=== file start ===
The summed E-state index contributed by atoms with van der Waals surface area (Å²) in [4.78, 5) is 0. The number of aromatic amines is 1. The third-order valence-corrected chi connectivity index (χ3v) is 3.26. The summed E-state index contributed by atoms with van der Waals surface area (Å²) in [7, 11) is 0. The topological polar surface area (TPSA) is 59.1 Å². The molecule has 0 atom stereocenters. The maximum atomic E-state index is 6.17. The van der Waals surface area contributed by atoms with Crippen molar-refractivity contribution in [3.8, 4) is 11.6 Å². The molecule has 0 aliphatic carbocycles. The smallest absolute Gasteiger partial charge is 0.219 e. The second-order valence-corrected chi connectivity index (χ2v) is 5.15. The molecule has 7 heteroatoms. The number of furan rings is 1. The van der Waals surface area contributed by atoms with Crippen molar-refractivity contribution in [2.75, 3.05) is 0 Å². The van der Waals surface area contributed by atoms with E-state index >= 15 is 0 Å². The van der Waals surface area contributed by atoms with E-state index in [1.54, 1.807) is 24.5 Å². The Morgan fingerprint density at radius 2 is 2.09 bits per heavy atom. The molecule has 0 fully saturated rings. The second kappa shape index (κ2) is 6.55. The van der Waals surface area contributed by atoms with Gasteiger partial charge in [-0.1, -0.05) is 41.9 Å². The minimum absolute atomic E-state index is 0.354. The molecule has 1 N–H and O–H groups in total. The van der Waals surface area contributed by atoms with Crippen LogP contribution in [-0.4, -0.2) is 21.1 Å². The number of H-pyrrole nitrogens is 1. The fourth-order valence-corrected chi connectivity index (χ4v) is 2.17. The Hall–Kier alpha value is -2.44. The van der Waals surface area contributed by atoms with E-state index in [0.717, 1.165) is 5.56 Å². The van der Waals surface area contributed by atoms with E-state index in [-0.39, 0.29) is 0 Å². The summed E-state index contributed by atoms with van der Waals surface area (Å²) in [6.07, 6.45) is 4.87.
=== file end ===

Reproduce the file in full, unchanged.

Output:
The summed E-state index contributed by atoms with van der Waals surface area (Å²) in [4.78, 5) is 0. The number of aromatic amines is 1. The third-order valence-corrected chi connectivity index (χ3v) is 3.26. The summed E-state index contributed by atoms with van der Waals surface area (Å²) in [7, 11) is 0. The topological polar surface area (TPSA) is 59.1 Å². The molecule has 0 atom stereocenters. The maximum atomic E-state index is 6.17. The van der Waals surface area contributed by atoms with Crippen molar-refractivity contribution in [3.8, 4) is 11.6 Å². The molecule has 0 aliphatic carbocycles. The smallest absolute Gasteiger partial charge is 0.219 e. The second-order valence-corrected chi connectivity index (χ2v) is 5.15. The molecule has 7 heteroatoms. The number of furan rings is 1. The van der Waals surface area contributed by atoms with Crippen molar-refractivity contribution in [2.75, 3.05) is 0 Å². The van der Waals surface area contributed by atoms with E-state index >= 15 is 0 Å². The van der Waals surface area contributed by atoms with E-state index in [1.54, 1.807) is 24.5 Å². The Morgan fingerprint density at radius 2 is 2.09 bits per heavy atom. The molecule has 0 fully saturated rings. The second kappa shape index (κ2) is 6.55. The van der Waals surface area contributed by atoms with Gasteiger partial charge in [-0.1, -0.05) is 41.9 Å². The minimum absolute atomic E-state index is 0.354. The molecule has 1 N–H and O–H groups in total. The van der Waals surface area contributed by atoms with Crippen LogP contribution in [-0.4, -0.2) is 21.1 Å². The number of H-pyrrole nitrogens is 1. The fourth-order valence-corrected chi connectivity index (χ4v) is 2.17. The Hall–Kier alpha value is -2.44. The van der Waals surface area contributed by atoms with E-state index in [0.717, 1.165) is 5.56 Å². The van der Waals surface area contributed by atoms with E-state index in [-0.39, 0.29) is 0 Å². The summed E-state index contributed by atoms with van der Waals surface area (Å²) in [6.07, 6.45) is 4.87.